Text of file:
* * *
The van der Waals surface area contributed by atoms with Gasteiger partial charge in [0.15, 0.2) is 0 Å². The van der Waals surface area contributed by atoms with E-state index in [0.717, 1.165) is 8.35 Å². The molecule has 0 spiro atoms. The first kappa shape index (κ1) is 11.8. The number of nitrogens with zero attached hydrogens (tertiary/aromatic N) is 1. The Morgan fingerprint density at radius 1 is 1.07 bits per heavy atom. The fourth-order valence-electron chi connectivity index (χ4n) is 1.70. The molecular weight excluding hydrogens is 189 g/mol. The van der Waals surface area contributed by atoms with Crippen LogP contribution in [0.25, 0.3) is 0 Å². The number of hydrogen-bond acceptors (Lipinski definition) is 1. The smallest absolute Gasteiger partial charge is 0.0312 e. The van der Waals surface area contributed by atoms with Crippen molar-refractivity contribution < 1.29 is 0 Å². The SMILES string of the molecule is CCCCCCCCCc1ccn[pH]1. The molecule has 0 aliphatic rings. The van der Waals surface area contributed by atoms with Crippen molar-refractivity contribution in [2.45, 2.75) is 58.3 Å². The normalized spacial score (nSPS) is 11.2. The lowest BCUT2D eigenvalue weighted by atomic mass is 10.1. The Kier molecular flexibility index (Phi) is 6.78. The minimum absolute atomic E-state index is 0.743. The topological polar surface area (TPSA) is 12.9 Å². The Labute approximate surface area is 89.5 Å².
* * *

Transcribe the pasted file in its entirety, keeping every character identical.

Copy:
The van der Waals surface area contributed by atoms with Gasteiger partial charge in [0.15, 0.2) is 0 Å². The van der Waals surface area contributed by atoms with E-state index in [0.717, 1.165) is 8.35 Å². The molecule has 0 spiro atoms. The first kappa shape index (κ1) is 11.8. The number of nitrogens with zero attached hydrogens (tertiary/aromatic N) is 1. The Morgan fingerprint density at radius 1 is 1.07 bits per heavy atom. The fourth-order valence-electron chi connectivity index (χ4n) is 1.70. The molecular weight excluding hydrogens is 189 g/mol. The van der Waals surface area contributed by atoms with Crippen LogP contribution in [0.25, 0.3) is 0 Å². The number of hydrogen-bond acceptors (Lipinski definition) is 1. The smallest absolute Gasteiger partial charge is 0.0312 e. The van der Waals surface area contributed by atoms with Crippen molar-refractivity contribution < 1.29 is 0 Å². The SMILES string of the molecule is CCCCCCCCCc1ccn[pH]1. The molecule has 0 aliphatic rings. The van der Waals surface area contributed by atoms with Crippen molar-refractivity contribution in [2.45, 2.75) is 58.3 Å². The normalized spacial score (nSPS) is 11.2. The lowest BCUT2D eigenvalue weighted by atomic mass is 10.1. The Kier molecular flexibility index (Phi) is 6.78. The minimum absolute atomic E-state index is 0.743. The topological polar surface area (TPSA) is 12.9 Å². The Labute approximate surface area is 89.5 Å².